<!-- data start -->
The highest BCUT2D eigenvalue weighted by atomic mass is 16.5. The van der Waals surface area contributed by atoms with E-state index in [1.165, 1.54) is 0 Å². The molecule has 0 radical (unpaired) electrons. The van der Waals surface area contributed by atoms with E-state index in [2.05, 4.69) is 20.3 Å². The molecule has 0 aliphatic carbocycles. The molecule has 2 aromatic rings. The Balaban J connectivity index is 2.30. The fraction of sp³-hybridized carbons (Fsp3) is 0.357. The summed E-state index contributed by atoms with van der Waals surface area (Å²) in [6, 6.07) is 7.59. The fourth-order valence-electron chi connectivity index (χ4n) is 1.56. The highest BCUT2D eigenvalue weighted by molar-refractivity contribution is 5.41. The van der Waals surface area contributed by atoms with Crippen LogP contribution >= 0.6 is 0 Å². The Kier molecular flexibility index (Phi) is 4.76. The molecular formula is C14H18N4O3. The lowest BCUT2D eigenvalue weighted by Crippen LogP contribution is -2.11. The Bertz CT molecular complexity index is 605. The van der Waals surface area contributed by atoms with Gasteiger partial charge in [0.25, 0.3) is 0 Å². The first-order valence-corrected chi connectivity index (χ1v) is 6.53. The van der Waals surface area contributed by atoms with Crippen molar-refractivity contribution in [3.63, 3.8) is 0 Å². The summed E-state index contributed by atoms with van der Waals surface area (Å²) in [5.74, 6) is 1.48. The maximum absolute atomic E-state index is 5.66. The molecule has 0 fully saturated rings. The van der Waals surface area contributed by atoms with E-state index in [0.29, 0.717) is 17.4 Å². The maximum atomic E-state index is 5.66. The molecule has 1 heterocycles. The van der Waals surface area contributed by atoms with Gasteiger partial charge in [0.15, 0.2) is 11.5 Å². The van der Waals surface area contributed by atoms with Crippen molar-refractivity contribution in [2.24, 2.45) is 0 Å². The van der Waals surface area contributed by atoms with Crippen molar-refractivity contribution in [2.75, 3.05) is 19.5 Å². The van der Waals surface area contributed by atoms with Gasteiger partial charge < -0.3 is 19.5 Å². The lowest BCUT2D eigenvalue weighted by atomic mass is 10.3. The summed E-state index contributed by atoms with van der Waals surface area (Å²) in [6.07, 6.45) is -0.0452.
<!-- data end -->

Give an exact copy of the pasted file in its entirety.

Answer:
The highest BCUT2D eigenvalue weighted by atomic mass is 16.5. The van der Waals surface area contributed by atoms with E-state index in [1.165, 1.54) is 0 Å². The molecule has 0 radical (unpaired) electrons. The van der Waals surface area contributed by atoms with E-state index in [2.05, 4.69) is 20.3 Å². The molecule has 0 aliphatic carbocycles. The molecule has 2 aromatic rings. The Balaban J connectivity index is 2.30. The fraction of sp³-hybridized carbons (Fsp3) is 0.357. The summed E-state index contributed by atoms with van der Waals surface area (Å²) in [6, 6.07) is 7.59. The fourth-order valence-electron chi connectivity index (χ4n) is 1.56. The highest BCUT2D eigenvalue weighted by molar-refractivity contribution is 5.41. The van der Waals surface area contributed by atoms with Crippen LogP contribution >= 0.6 is 0 Å². The Kier molecular flexibility index (Phi) is 4.76. The molecular formula is C14H18N4O3. The lowest BCUT2D eigenvalue weighted by Crippen LogP contribution is -2.11. The Bertz CT molecular complexity index is 605. The van der Waals surface area contributed by atoms with Gasteiger partial charge in [0.25, 0.3) is 0 Å². The first-order valence-corrected chi connectivity index (χ1v) is 6.53. The van der Waals surface area contributed by atoms with Crippen molar-refractivity contribution in [3.63, 3.8) is 0 Å². The summed E-state index contributed by atoms with van der Waals surface area (Å²) in [5.74, 6) is 1.48. The maximum absolute atomic E-state index is 5.66. The molecule has 0 fully saturated rings. The van der Waals surface area contributed by atoms with E-state index in [0.29, 0.717) is 17.4 Å². The maximum atomic E-state index is 5.66. The molecule has 1 heterocycles. The van der Waals surface area contributed by atoms with Gasteiger partial charge in [0.15, 0.2) is 11.5 Å². The van der Waals surface area contributed by atoms with Crippen molar-refractivity contribution in [2.24, 2.45) is 0 Å². The van der Waals surface area contributed by atoms with Crippen molar-refractivity contribution in [2.75, 3.05) is 19.5 Å². The van der Waals surface area contributed by atoms with Gasteiger partial charge < -0.3 is 19.5 Å². The lowest BCUT2D eigenvalue weighted by atomic mass is 10.3. The summed E-state index contributed by atoms with van der Waals surface area (Å²) in [6.07, 6.45) is -0.0452.